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Jakarta Post

UGM to promote NU, Muhammadiyah for Nobel Peace Prize

  • Bambang Muryanto

    The Jakarta Post

Yogyakarta   /   Thu, January 24, 2019   /   09:19 am
UGM to promote NU, Muhammadiyah for Nobel Peace Prize A decoration with scientist Alfred Nobel is pictured ahead of the Nobel Prize Award Ceremony at the Stockholm Concert Hall on December 10, 2017 in Stockholm, Sweden. (AFP/Jonathan Nackstrand)

Gadjah Mada University (UGM) plans to nominate Indonesia’s two biggest Muslim organizations, Muhammadiyah and Nahdlatul Ulama (NU), to share the Nobel Peace Prize, citing their contributions to democratic developments in the country with the world’s largest Muslim population. 

The plan was revealed recently by UGM’s Center for Security and Peace Studies (PSKP) director M. Najib Azca during last week’s launch of the book Dua Menyemai Damai, Peran dan Konstribusi Muhammadiyah dan Nahdlatul Ulama dalam Perdamaian dan Demokrasi (Two Peacemakers, the Role and Contributions of Muhammadiyah and Nahdlatul Ulama in Peace and Democracy), which was written by the PSKP’s researcher team.

“The PSKP UGM is studying the plan. UGM is to make the decision and send the nomination to the Nobel Peace Prize committee in Norway,” he said. 

Despite gloomy media reports about the growing clout of hardline Islam in the country, the university believed mainstream Muslims in Indonesia were, like Muhammadiyah and NU, tolerant and democratic. 

UGM, Najib said, wanted to spotlight the profile of Indonesian Islam on the international stage. “Islam in Indonesia is democratic, civilized and peaceful. It’s different from Islam in other countries such as Iraq or Afghanistan that are continuously marred by conflicts,” he said.

Muhammadiyah was established by Ahmad Dahlan in Yogyakarta in 1912, while NU was created in Surabaya, East Java, in 1926 by Hasyim Asy’ari.

Anthropologist Robert W. Hefner of Boston University, who has conducted extensive research on Islam in Indonesia, said he had sent a letter to the Nobel Peace Prize committee in Norway to nominate the two organizations. 

“I sent the letter on Jan. 4 and it has been received,” he said.

He added that there had been intensive and extensive discussions on the global level about the role of Muhammadiyah and NU in creating a democratic and peaceful Muslim community in Indonesia.

Speaking in a discussion about the book, Najib said Muhammadiyah and NU deserved to share the Nobel Peace Prize because of their important role in the democratic transition since 1998.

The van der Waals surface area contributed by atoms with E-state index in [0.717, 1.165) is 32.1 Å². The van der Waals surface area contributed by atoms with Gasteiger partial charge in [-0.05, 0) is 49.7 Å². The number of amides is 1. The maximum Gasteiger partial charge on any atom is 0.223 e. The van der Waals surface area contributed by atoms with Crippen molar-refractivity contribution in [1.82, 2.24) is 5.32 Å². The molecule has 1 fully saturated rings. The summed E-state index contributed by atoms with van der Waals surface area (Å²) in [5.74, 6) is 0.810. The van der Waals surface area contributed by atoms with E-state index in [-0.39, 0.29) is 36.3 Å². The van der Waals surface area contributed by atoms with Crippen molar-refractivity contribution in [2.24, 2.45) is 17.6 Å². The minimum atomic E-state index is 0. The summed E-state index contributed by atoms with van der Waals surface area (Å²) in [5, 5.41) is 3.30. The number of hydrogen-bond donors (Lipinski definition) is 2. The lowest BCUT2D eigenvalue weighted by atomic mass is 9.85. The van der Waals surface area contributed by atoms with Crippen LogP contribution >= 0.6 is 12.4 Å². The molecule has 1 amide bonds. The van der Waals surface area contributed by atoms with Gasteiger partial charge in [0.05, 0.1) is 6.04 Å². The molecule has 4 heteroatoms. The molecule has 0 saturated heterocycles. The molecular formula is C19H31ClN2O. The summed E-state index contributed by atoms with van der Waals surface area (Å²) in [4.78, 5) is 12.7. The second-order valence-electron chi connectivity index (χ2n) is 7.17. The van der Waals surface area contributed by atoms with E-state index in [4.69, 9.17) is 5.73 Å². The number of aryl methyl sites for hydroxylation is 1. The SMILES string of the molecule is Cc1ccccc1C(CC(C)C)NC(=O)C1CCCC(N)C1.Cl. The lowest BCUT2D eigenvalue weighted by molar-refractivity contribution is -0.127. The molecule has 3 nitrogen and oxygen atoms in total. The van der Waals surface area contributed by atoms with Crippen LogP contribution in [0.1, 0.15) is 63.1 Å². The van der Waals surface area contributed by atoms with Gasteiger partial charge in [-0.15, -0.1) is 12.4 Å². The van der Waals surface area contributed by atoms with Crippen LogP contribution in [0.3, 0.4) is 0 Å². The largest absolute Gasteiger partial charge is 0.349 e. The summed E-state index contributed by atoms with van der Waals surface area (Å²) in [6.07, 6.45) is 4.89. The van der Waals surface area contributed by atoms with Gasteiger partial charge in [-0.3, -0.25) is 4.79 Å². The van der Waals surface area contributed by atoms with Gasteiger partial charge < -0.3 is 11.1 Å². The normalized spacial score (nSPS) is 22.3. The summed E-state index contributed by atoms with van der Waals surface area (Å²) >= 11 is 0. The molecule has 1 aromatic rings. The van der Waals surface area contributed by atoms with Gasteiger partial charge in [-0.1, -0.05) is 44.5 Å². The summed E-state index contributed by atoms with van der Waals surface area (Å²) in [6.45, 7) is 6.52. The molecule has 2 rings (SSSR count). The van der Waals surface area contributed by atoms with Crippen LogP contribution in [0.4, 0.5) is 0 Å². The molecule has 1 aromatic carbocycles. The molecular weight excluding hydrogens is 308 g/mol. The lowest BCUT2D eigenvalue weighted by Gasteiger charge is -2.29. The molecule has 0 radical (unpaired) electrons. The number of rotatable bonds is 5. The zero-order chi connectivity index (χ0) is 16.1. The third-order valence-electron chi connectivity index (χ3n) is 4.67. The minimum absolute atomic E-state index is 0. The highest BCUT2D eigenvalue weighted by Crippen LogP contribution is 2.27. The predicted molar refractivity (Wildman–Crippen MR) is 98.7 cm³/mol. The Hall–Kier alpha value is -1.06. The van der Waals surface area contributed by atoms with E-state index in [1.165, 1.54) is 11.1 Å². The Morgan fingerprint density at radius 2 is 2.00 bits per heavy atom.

“Muhammadiyah and NU are the pillars of democracy in seeding positive peace through various activities such as in the fields of education, empowerment of the economy, philanthropy, disaster and health,” Najib said.

Muhammadiyah, he added, was also active in facilitating peaceful reconciliation in the aftermath of conflicts in Poso and Ambon. It provides education facilities in the eastern parts of Indonesia, whose majority populations are not Muslim.

Meanwhile NU, through then-president Abdurrahman Wahid, played a big role in creating peace in Aceh and Papua. NU has many thoughts about gender equality, the prevention of radicalism and Islam Nusantara (Islam that is Indonesia specific).

NU’s Barisan Serba Guna paramilitary arm is also active in protecting minority groups. 

Hefner said Muhammadiyah and NU played a crucial role in educating people so that the idea of democracy and Indonesian nationality would be accepted by all parties.

“Democracy cannot work only by depending on a formal approach. It needs socialization and to plant norms,” Hefner said.

Hefner claimed that Muhammadiyah and NU have succeeded in educating Muslims to consider democracy acceptable.

“Islamic education reform that other Islamic countries are dreaming of has been conducted in Indonesia since a long time ago, especially by Muhammadiyah,” he said.

Meanwhile, UGM professor and political expert Mochtar Mas’oed said Muhammadiyah and NU were more appropriately called “gentle civilizers” rather than “peace builders”.

“If they are called peace builders, it would be difficult for the readers to find the empirical data,” Mochtar said, expressing agreement with Hefner who emphasized the success of the two Muslim organizations in creating a public sense of ethics.

However, Mochtar questioned the ability of the two organizations to deal with the rightwing populism that has fostered a violent politicization of Islam in Indonesia.

“The perpetrators are a minority, but a well-organized minority can always outmaneuver an unorganized majority,” he said.

This article was originally published in The Jakarta Post's print edition on Jan. 24, 2019, with the title "UGM to promote NU, Muhammadiyah for Nobel".